With the election just days away, some American voters are staunchly committed to one candidate while others remain hopelessly undecided. If you fall into the latter category, consider the candidates’ positions on the gig economy and their plans for the on-demand workforce before casting your vote:

Hillary Clinton:

  • On the Gig Economy. In contrast to her opponent, Clinton has openly expressed her opinion regarding the gig economy and her plans to address the perceived inequities in the American workforce. In a July 2015 speech, Clinton expressed that the “on demand or so-called ‘gig economy’ is creating exciting opportunities and unleashing innovation, but it’s also raising hard questions about workplace protections and what a good job will look like in the future.”
  • On Misclassification. Clinton promises to continue the Obama administration’s efforts to address the misclassification “issue.” She has vowed to take a hard look at what she considers “wage theft” of misclassified employees, and plans to “crack down on bosses that exploit employees by misclassifying them as contractors or even steal their wages.” This could have a tremendous financial impact on small business, as well as major suppliers of on-demand workers like Uber and Lyft.
  • On Portable Benefits. Clinton has advocated for a system of portable benefits (which would allow self-employed workers to obtain certain benefits that are traditionally provided by an employer, including health insurance, workers’ compensation insurance, unemployment, paid leave and sick days) but, so far, has not indicated how such a system would be funded or structured.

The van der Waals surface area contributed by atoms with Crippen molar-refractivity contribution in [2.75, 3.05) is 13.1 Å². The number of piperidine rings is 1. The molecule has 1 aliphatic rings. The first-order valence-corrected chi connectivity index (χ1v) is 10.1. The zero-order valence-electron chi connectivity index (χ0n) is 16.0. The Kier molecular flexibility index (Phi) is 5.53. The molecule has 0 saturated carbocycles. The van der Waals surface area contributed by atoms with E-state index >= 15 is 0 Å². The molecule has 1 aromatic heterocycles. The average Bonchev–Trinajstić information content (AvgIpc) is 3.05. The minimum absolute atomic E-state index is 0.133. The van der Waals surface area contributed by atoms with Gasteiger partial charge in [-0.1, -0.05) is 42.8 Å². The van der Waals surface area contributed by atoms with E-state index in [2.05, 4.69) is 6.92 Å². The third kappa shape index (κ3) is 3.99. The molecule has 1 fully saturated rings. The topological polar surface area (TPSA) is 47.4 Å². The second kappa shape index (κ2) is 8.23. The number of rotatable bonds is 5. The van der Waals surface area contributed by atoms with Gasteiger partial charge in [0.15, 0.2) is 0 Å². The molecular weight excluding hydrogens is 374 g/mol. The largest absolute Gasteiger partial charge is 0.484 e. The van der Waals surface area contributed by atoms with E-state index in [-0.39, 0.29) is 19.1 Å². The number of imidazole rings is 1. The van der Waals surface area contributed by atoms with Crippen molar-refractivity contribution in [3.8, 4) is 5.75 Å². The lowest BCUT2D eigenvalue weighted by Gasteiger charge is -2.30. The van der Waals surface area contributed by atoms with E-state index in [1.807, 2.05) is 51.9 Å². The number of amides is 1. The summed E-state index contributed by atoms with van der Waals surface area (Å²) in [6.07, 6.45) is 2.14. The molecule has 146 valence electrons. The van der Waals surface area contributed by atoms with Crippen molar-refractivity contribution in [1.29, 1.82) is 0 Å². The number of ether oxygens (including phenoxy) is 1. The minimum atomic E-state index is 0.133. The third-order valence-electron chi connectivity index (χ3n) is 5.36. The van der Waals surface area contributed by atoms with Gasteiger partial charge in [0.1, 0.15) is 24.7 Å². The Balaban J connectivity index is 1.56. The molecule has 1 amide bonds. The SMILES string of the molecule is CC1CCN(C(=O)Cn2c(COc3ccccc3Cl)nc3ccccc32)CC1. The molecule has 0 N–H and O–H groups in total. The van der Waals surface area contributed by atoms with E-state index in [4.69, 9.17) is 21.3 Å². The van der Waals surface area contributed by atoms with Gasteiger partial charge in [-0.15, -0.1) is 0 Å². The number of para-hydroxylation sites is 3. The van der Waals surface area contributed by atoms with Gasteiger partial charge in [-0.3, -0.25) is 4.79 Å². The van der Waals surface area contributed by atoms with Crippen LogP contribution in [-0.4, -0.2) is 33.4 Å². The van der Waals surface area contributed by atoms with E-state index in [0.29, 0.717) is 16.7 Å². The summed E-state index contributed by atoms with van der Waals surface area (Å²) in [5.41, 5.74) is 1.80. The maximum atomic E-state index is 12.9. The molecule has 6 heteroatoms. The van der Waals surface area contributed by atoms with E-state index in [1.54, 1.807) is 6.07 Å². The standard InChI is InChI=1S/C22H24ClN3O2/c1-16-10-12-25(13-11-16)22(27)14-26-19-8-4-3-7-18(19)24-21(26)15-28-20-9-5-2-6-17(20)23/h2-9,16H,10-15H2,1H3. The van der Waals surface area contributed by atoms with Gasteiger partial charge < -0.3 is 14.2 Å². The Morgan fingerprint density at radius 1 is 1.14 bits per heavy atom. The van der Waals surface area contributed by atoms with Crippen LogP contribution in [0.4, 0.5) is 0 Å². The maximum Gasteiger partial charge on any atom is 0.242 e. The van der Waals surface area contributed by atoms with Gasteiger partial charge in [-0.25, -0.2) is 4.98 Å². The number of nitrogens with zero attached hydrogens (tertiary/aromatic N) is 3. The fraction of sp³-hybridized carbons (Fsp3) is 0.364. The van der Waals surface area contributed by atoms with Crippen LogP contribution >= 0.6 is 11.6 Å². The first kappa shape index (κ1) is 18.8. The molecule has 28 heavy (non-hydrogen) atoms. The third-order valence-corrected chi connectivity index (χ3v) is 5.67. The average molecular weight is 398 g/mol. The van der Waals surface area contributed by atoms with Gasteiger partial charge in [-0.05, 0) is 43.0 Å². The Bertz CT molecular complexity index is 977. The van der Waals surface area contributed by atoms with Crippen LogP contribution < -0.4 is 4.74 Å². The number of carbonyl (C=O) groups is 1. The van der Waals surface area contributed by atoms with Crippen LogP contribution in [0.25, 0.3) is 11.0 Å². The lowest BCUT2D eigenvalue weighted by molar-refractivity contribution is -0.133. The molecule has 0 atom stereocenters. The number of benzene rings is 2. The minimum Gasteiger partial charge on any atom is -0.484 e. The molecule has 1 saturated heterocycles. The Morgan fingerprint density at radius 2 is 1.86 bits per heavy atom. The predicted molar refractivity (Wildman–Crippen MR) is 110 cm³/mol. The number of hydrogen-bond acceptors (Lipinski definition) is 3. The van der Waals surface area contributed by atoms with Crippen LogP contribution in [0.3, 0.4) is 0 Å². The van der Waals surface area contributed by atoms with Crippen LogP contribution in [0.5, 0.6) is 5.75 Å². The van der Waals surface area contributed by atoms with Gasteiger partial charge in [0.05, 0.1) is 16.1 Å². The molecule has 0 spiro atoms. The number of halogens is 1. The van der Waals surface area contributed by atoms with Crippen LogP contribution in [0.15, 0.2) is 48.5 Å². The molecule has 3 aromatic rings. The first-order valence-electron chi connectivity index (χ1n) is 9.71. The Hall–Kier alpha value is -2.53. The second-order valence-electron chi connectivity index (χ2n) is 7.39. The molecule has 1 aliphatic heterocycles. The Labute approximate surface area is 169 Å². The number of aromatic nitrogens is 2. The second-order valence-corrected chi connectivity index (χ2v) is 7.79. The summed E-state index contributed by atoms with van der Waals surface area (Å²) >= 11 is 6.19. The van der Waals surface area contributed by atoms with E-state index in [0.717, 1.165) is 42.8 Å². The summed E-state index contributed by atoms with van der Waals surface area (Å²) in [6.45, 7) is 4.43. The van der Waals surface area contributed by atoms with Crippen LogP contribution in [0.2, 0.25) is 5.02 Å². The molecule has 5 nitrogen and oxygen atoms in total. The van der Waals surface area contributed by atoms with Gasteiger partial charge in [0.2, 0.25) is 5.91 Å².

• On Tax Policy. Clinton’s proposed tax plan would create incentives and provide tax relief for small business and entrepreneurs, including independent contractors. Her plan to “promote strong, fair, long-term growth” will likely come at a cost for successful businesses of all sizes.

Donald Trump:

  • On the Gig Economy. Trump has not issued a statement on the gig economy but, if elected, he promises to be the “greatest job producing president” of all time.
  • On Misclassification. Trump has sidestepped the misclassification issue, but he plans to eliminate offshoring and reduce foreign competition, which could provide more opportunities to America’s ever-growing contingent workforce.
  • On Portable Benefits. Trump’s tax plan will lower tax rates on business income for independent workers. Trump believes that workers can use the money they save on taxes to pay for their own benefits without the need for a portable benefit system.
  • On Tax Policy. Trump has proposed a 15% reduction in tax rates for businesses and an increase in income tax rates for full-time employees. This proposal has the potential to create tax “breaks” or incentives for independent workers.